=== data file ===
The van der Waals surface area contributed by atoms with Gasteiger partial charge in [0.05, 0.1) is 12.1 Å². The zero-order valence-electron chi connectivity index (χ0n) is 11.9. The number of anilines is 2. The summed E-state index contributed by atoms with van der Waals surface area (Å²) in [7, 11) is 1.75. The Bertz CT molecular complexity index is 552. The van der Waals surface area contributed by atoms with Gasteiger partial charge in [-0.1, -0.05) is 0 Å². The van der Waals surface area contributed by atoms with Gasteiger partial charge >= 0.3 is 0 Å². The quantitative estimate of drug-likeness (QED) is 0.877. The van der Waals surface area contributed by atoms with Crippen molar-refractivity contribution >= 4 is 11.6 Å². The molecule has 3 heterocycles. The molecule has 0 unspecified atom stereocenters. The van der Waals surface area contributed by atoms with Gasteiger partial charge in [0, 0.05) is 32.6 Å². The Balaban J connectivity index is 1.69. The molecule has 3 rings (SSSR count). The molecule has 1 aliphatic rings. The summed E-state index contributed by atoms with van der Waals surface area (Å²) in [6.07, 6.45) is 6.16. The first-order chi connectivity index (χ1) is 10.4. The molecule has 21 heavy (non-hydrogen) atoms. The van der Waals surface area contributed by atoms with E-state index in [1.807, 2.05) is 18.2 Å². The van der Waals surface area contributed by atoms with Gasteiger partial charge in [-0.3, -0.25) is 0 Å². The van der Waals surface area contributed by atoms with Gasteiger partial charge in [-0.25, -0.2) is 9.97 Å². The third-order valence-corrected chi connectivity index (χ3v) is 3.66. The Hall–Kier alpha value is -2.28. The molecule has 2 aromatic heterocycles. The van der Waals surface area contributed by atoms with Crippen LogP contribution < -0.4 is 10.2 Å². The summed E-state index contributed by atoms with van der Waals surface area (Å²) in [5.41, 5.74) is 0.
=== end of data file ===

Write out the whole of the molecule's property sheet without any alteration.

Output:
The van der Waals surface area contributed by atoms with Gasteiger partial charge in [0.05, 0.1) is 12.1 Å². The zero-order valence-electron chi connectivity index (χ0n) is 11.9. The number of anilines is 2. The summed E-state index contributed by atoms with van der Waals surface area (Å²) in [7, 11) is 1.75. The Bertz CT molecular complexity index is 552. The van der Waals surface area contributed by atoms with Gasteiger partial charge in [-0.1, -0.05) is 0 Å². The van der Waals surface area contributed by atoms with Gasteiger partial charge >= 0.3 is 0 Å². The quantitative estimate of drug-likeness (QED) is 0.877. The van der Waals surface area contributed by atoms with Crippen molar-refractivity contribution >= 4 is 11.6 Å². The molecule has 3 heterocycles. The molecule has 0 unspecified atom stereocenters. The van der Waals surface area contributed by atoms with Gasteiger partial charge in [0, 0.05) is 32.6 Å². The Balaban J connectivity index is 1.69. The molecule has 3 rings (SSSR count). The molecule has 1 aliphatic rings. The summed E-state index contributed by atoms with van der Waals surface area (Å²) in [6.07, 6.45) is 6.16. The first-order chi connectivity index (χ1) is 10.4. The molecule has 21 heavy (non-hydrogen) atoms. The van der Waals surface area contributed by atoms with E-state index in [1.807, 2.05) is 18.2 Å². The van der Waals surface area contributed by atoms with Gasteiger partial charge in [-0.3, -0.25) is 0 Å². The van der Waals surface area contributed by atoms with Gasteiger partial charge in [-0.25, -0.2) is 9.97 Å². The third-order valence-corrected chi connectivity index (χ3v) is 3.66. The Hall–Kier alpha value is -2.28. The molecule has 2 aromatic heterocycles. The van der Waals surface area contributed by atoms with Crippen LogP contribution < -0.4 is 10.2 Å². The summed E-state index contributed by atoms with van der Waals surface area (Å²) in [5.41, 5.74) is 0.